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Sandy beach community structure: the role of exposure and latitude
Dexter, D.M. (1992). Sandy beach community structure: the role of exposure and latitude. J. Biogeogr. 19(1): 59-66

www.jstor.org/stable/2845620
In: Journal of Biogeography. Wiley-Blackwell: Oxford. ISSN 0305-0270, more
Peer reviewed article  

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Keywords
    Beaches; Exposure tolerance; Intertidal environment; Latitude

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  • Dexter, D.M.

Abstract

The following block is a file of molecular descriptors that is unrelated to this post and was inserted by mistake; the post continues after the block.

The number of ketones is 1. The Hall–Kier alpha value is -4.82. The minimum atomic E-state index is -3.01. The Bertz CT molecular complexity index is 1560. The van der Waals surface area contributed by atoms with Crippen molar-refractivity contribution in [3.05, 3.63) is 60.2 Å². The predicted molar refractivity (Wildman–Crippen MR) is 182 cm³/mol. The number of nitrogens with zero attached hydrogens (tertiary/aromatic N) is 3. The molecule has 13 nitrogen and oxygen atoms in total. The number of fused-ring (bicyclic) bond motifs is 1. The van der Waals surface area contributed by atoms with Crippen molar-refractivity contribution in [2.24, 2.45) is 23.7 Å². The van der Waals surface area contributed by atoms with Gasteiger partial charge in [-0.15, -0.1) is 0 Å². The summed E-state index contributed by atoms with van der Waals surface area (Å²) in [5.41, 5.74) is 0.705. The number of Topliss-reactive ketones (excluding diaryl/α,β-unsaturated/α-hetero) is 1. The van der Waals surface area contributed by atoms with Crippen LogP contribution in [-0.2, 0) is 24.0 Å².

Data on structure of sandy beach communities in cluding number of species, diversity, taxonomic composition, density, and median grain size from 284 locations around the world were analysed to consider the effects of exposure and latitude. Number of species, H', density, and species richness increased with reduced exposure to wave action. The number of species per beach was highest for cold temperate beaches and decreased gradually towards the tropic, with high numbers in the tropics observed only on very protected beaches. There were no significant relationships between species richness, H', or density with latitude. The lack of an increase in diversity and species richness from the temperate zone to the trpics contrast with the patterns shown for other habitats and other large species assemblages. Two explanations are offered: the inadequate state of systematics and ecology of tropical taxa, and the physically stressful nature of the tropical intertidal habitat for marine invertebrates.

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